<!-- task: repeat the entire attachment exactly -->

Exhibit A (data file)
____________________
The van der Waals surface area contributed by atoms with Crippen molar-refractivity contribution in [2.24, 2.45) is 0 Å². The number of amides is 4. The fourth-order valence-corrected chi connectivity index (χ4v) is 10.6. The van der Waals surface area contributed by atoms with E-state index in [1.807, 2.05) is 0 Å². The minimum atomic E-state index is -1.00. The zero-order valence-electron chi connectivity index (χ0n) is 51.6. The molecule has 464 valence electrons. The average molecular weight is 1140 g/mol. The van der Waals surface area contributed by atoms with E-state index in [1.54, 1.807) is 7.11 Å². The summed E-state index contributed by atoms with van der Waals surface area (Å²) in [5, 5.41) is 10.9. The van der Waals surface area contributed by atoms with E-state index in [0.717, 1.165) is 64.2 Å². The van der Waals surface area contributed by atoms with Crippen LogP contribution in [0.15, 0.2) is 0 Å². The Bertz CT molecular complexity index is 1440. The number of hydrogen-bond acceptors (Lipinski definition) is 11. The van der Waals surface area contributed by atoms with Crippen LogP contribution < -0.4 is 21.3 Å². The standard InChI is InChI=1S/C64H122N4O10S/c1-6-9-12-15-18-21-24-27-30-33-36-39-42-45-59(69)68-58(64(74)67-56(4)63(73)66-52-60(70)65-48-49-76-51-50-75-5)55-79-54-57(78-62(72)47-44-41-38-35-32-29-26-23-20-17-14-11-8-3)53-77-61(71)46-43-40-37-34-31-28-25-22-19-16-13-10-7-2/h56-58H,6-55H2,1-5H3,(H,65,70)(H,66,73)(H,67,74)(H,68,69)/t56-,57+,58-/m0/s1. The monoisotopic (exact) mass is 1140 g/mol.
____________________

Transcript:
The van der Waals surface area contributed by atoms with Crippen molar-refractivity contribution in [2.24, 2.45) is 0 Å². The number of amides is 4. The fourth-order valence-corrected chi connectivity index (χ4v) is 10.6. The van der Waals surface area contributed by atoms with E-state index in [1.807, 2.05) is 0 Å². The minimum atomic E-state index is -1.00. The zero-order valence-electron chi connectivity index (χ0n) is 51.6. The molecule has 464 valence electrons. The average molecular weight is 1140 g/mol. The van der Waals surface area contributed by atoms with E-state index in [1.54, 1.807) is 7.11 Å². The summed E-state index contributed by atoms with van der Waals surface area (Å²) in [5, 5.41) is 10.9. The van der Waals surface area contributed by atoms with E-state index in [0.717, 1.165) is 64.2 Å². The van der Waals surface area contributed by atoms with Crippen LogP contribution in [0.15, 0.2) is 0 Å². The Bertz CT molecular complexity index is 1440. The number of hydrogen-bond acceptors (Lipinski definition) is 11. The van der Waals surface area contributed by atoms with Crippen LogP contribution < -0.4 is 21.3 Å². The standard InChI is InChI=1S/C64H122N4O10S/c1-6-9-12-15-18-21-24-27-30-33-36-39-42-45-59(69)68-58(64(74)67-56(4)63(73)66-52-60(70)65-48-49-76-51-50-75-5)55-79-54-57(78-62(72)47-44-41-38-35-32-29-26-23-20-17-14-11-8-3)53-77-61(71)46-43-40-37-34-31-28-25-22-19-16-13-10-7-2/h56-58H,6-55H2,1-5H3,(H,65,70)(H,66,73)(H,67,74)(H,68,69)/t56-,57+,58-/m0/s1. The monoisotopic (exact) mass is 1140 g/mol.